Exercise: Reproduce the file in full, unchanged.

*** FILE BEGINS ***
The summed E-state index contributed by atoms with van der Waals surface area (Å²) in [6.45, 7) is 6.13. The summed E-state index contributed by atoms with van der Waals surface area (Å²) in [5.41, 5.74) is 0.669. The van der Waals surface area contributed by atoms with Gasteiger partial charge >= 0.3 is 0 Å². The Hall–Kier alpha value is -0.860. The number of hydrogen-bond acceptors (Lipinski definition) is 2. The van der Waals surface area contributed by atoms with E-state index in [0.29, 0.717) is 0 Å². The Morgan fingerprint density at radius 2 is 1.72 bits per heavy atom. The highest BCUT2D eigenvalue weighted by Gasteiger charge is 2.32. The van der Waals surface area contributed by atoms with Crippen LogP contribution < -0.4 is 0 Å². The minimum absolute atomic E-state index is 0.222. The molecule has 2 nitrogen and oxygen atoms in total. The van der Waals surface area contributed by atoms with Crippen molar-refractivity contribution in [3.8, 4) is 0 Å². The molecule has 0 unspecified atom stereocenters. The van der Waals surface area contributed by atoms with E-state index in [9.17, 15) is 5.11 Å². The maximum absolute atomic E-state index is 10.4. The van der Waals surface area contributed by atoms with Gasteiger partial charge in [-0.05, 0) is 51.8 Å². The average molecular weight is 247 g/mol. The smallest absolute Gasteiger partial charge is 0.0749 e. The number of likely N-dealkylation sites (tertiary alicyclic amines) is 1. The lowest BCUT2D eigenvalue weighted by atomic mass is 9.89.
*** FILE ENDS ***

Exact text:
The summed E-state index contributed by atoms with van der Waals surface area (Å²) in [6.45, 7) is 6.13. The summed E-state index contributed by atoms with van der Waals surface area (Å²) in [5.41, 5.74) is 0.669. The van der Waals surface area contributed by atoms with Gasteiger partial charge >= 0.3 is 0 Å². The Hall–Kier alpha value is -0.860. The number of hydrogen-bond acceptors (Lipinski definition) is 2. The van der Waals surface area contributed by atoms with E-state index in [0.29, 0.717) is 0 Å². The Morgan fingerprint density at radius 2 is 1.72 bits per heavy atom. The highest BCUT2D eigenvalue weighted by Gasteiger charge is 2.32. The van der Waals surface area contributed by atoms with Crippen LogP contribution < -0.4 is 0 Å². The minimum absolute atomic E-state index is 0.222. The molecule has 2 nitrogen and oxygen atoms in total. The van der Waals surface area contributed by atoms with Crippen molar-refractivity contribution in [3.8, 4) is 0 Å². The molecule has 0 unspecified atom stereocenters. The van der Waals surface area contributed by atoms with E-state index in [9.17, 15) is 5.11 Å². The maximum absolute atomic E-state index is 10.4. The van der Waals surface area contributed by atoms with Gasteiger partial charge in [-0.05, 0) is 51.8 Å². The average molecular weight is 247 g/mol. The smallest absolute Gasteiger partial charge is 0.0749 e. The number of likely N-dealkylation sites (tertiary alicyclic amines) is 1. The lowest BCUT2D eigenvalue weighted by atomic mass is 9.89.